James Carnegie, 9th Earl of Southesk
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James Carnegie, 9th Earl of Southesk


The Earl of Southesk

Portrait of James Carnegie, 9th Earl of Southesk.jpg
James Carnegie, 9th Earl of Southesk. by Richard James Lane. lithograph, 1861 © National Portrait Gallery, London
Lord Lieutenant of Kincardineshire

1849-1856
Sir Thomas Burnett, Bt
The Earl of Kintore
Personal details
Born
James Carnegie

(1827-11-16)November 16, 1827
Edinburgh, Scotland
DiedFebruary 21, 1905(1905-02-21) (aged 77)
Angus, Scotland
NationalityScottish
Spouse(s)
Lady Catherine Hamilton Noel
(m. 1849; died 1855)

Lady Susan Catherine Mary Murray
(m. 1860)
Children11
ParentsSir James Carnegie, 5th Baronet
Charlotte Lysons
EducationEdinburgh Academy
Alma materRoyal Military Academy Sandhurst
OccupationExplorer, poet

James Carnegie, 9th Earl of Southesk KT DL (16 November 1827 - 21 February 1905) was a Scottish nobleman, explorer and poet.

Early life

Born in Edinburgh, on 16 November 1827, Southesk was the son of Sir James Carnegie, 5th Baronet and Charlotte Lysons, daughter of the Reverend Daniel Lysons.[1]

Through his great-great-great grandfather, who was the fourth son of David Carnegie, 1st Earl of Southesk, James was the heir to the earldom of Southesk and the lordship of Carnegie. The fifth earl was involved in the Jacobite rising of 1715 and was attainted, with his titles and estates forfeited. However, in 1855 Sir James Carnegie obtained a reversal of his kinsman's attainder by Act of Parliament and became the ninth Earl of Southesk.[1]

He attended the Edinburgh Academy, received his military training at the Royal Military Academy Sandhurst and in 1845 joined the 92nd Regiment of Foot, before transferring to the Grenadier Guards the next year, with whom he served for three years. In 1849, he was appointed Lord Lieutenant of Kincardineshire, a position he continued to hold until 1856, when he sold his lands in Kincardineshire.[1]

Career

On 30 January 1849, he succeeded as the 6th Baronet Carnegie, of Pittarrow, co. Kincardine in the Baronetage of Nova Scotia. On 2 July 1855, after the original precedence by reversal by Act of Parliament of the Act of Attainder, he succeeded as the 9th Lord Carnegie of Kinnaird, the 9th Lord Carnegie of Kinnaird and Leuchars, and the 9th Earl of Southesk, all in the Peerage of Scotland.[1]

On 7 December 1869, he was created 1st Baron Balinhard, of Farnell, Forfar in the Peerage of the United Kingdom. He held the office of Deputy Lieutenant of Forfarshire.[2]

1859 North American expedition

Plains grizzly bear and plains bison
James, Earl of Southesk

In 1859, after the death of his wife, the Earl was advised that to improve his health he should travel to a place where he could live an open-air life and hunt. In 1859, at the age of 32, he embarked on a trip to the Hudson's Bay Company (HBC) trading area, which later became western Canada.[3]

Carnegie wrote that the reason for the expedition was to, "travel in some part of the world where good sport could be met with among the larger animals, and where, at the same time, I might recruit my health by an active open-air life in a healthy climate."

-- James Carnegie, 9th Earl of Southesk

Southesk left Liverpool on 15 April 1859 on a Cunard paddle-wheeler called the Africa for North America. Eventually, he ended up in St. Paul, Minnesota, the jumping-off point for his expedition, and then continued on north to Fort Garry, the HBC's western headquarters in the Red River Colony. In June, Southesk, headed out west and over the next seven months, the expedition travelled more than 4,000 kilometres across the northern prairies to the Rocky Mountains. The plan was to head west out of Fort Garry into Rupert's Land, to hunt bears and bison. He arrived at Fort Edmonton on 1 August.[4] At the fort he paused to buy horses, hired a Métis guide called Antoine Blandoine and built enough pack saddles to haul his outfit into the mountains west of the future site of Cadomin to pursue bighorn sheep. The journey, in early September, took the expedition up the Athabasca River to the McLeod River and finally, the Medicine Tent River, noting that he was now in country that, "no European had ever seen, where bears and wild sheep were certain to be abundant." The expedition then crossed over Southesk Pass, to the Kootenay Plains of the North Saskatchewan River valley, in present-day Alberta. The expedition followed the Siffleur River, crossed over the Pipestone Pass, and followed the Pipestone River to the Bow River. After camping near Cascade Mountain, the Earl nearly crossed paths with another explorer, James Hector, at a time when there were very few Europeans in the Canadian Rockies.[5] On the expedition, the Earl of Southesk climbed a mountain, located 6 km north of Mount Southesk and erected a cairn on top that can still be seen today. He wrote in his journal, "I am the first European who has visited this valley, and if I might have the geographic honour of giving my name to some spot of earth, I should choose the mountain near which the two rivers rise."[6]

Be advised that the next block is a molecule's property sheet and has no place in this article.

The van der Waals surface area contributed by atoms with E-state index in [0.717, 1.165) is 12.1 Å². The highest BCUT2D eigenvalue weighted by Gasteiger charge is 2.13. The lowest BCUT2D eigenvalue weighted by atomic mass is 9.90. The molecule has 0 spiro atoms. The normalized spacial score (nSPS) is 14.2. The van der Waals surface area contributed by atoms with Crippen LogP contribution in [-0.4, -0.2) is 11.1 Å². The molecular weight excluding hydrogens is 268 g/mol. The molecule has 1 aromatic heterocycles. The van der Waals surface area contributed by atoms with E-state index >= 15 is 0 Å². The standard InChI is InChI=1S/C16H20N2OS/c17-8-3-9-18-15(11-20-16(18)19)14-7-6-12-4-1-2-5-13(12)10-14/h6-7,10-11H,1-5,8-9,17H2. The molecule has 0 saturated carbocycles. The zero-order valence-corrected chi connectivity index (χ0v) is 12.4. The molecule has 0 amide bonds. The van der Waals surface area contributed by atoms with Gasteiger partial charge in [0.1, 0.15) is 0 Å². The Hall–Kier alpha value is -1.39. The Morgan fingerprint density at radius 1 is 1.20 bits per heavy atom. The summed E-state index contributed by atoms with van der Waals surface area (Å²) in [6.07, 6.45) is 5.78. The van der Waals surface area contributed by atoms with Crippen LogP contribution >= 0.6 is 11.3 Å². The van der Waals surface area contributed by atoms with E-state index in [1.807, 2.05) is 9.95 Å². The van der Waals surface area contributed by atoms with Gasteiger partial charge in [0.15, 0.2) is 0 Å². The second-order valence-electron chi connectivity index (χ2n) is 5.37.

For the expedition he employed a number of Métis guides and scouts: James McKay, John McKay, George Klyne, John "Piscan" Munroe, Baptiste La Grace, James "Little Dog" Short, Antoine Blandion,[clarification needed] Pierre Desnomme, Thomas Arinwakena, and Duncan Robertson.[7] These men were experienced buffalo hunters. During this trip which took him west to Fort Edmonton and into the Rocky Mountains he commissioned and collected several Métis and aboriginal artifacts.[3]

While on his trip, the Earl received considerable support from the HBC. HBC Governor Sir George Simpson helped the Earl arrange for guides, supplies and horses. He gave the Earl a map and instructed HBC employees to show him "every attention".[3]

In 1875 he wrote, Saskatchewan and the Rocky Mountains, which describes his travels.

An exhibit dedicated to the Earl's prairie and mountain trip, including a life-sized statue of a large plains grizzly bear he killed while on a bison hunt on the nearby prairie,[8] is at Ancient Echoes Interpretive Centre in Herschel, Saskatchewan.[9]

The Southesk Collection at the Royal Alberta Museum

Bust of the Earl, by William Grant Stevenson

Throughout the 1859 Canadian expedition, Southesk collected objects made by First Nations and Métis people whom he met in the course of his travels. The artifacts returned home with Southesk to Kinnaird Castle, the family estate in Scotland where they remained for the next 146 years, until 2006, when the earl's descendants put them up for auction at Sotheby's in New York.